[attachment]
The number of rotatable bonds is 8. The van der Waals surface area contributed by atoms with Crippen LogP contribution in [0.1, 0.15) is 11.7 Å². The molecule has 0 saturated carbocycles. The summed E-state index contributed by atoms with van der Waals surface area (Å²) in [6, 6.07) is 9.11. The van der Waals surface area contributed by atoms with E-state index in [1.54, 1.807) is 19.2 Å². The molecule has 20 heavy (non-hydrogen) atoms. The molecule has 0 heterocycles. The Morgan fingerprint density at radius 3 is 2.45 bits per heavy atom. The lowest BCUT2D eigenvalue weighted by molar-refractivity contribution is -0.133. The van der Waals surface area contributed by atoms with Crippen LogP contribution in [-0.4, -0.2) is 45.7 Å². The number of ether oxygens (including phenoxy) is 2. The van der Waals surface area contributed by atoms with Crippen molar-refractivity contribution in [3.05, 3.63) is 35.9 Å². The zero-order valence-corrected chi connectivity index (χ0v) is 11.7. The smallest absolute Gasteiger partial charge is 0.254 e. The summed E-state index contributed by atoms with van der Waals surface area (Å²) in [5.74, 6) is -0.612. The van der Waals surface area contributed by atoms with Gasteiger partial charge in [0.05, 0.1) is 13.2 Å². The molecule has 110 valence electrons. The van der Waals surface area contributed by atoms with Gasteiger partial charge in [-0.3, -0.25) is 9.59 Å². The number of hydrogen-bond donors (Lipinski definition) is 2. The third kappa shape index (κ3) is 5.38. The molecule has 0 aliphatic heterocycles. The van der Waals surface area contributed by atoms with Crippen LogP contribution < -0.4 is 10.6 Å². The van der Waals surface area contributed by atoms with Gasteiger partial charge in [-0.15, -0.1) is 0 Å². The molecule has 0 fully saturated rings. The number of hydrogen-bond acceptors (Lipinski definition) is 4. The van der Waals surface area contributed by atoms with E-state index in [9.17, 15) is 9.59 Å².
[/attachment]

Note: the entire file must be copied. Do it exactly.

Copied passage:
The number of rotatable bonds is 8. The van der Waals surface area contributed by atoms with Crippen LogP contribution in [0.1, 0.15) is 11.7 Å². The molecule has 0 saturated carbocycles. The summed E-state index contributed by atoms with van der Waals surface area (Å²) in [6, 6.07) is 9.11. The van der Waals surface area contributed by atoms with E-state index in [1.54, 1.807) is 19.2 Å². The molecule has 20 heavy (non-hydrogen) atoms. The molecule has 0 heterocycles. The Morgan fingerprint density at radius 3 is 2.45 bits per heavy atom. The lowest BCUT2D eigenvalue weighted by molar-refractivity contribution is -0.133. The van der Waals surface area contributed by atoms with Crippen LogP contribution in [-0.4, -0.2) is 45.7 Å². The number of ether oxygens (including phenoxy) is 2. The van der Waals surface area contributed by atoms with Crippen molar-refractivity contribution in [3.05, 3.63) is 35.9 Å². The zero-order valence-corrected chi connectivity index (χ0v) is 11.7. The smallest absolute Gasteiger partial charge is 0.254 e. The summed E-state index contributed by atoms with van der Waals surface area (Å²) in [5.74, 6) is -0.612. The van der Waals surface area contributed by atoms with Gasteiger partial charge in [0.05, 0.1) is 13.2 Å². The molecule has 110 valence electrons. The van der Waals surface area contributed by atoms with Gasteiger partial charge in [-0.3, -0.25) is 9.59 Å². The number of hydrogen-bond donors (Lipinski definition) is 2. The third kappa shape index (κ3) is 5.38. The molecule has 0 aliphatic heterocycles. The van der Waals surface area contributed by atoms with Crippen LogP contribution < -0.4 is 10.6 Å². The van der Waals surface area contributed by atoms with Gasteiger partial charge in [-0.15, -0.1) is 0 Å². The molecule has 0 fully saturated rings. The number of hydrogen-bond acceptors (Lipinski definition) is 4. The van der Waals surface area contributed by atoms with E-state index in [9.17, 15) is 9.59 Å².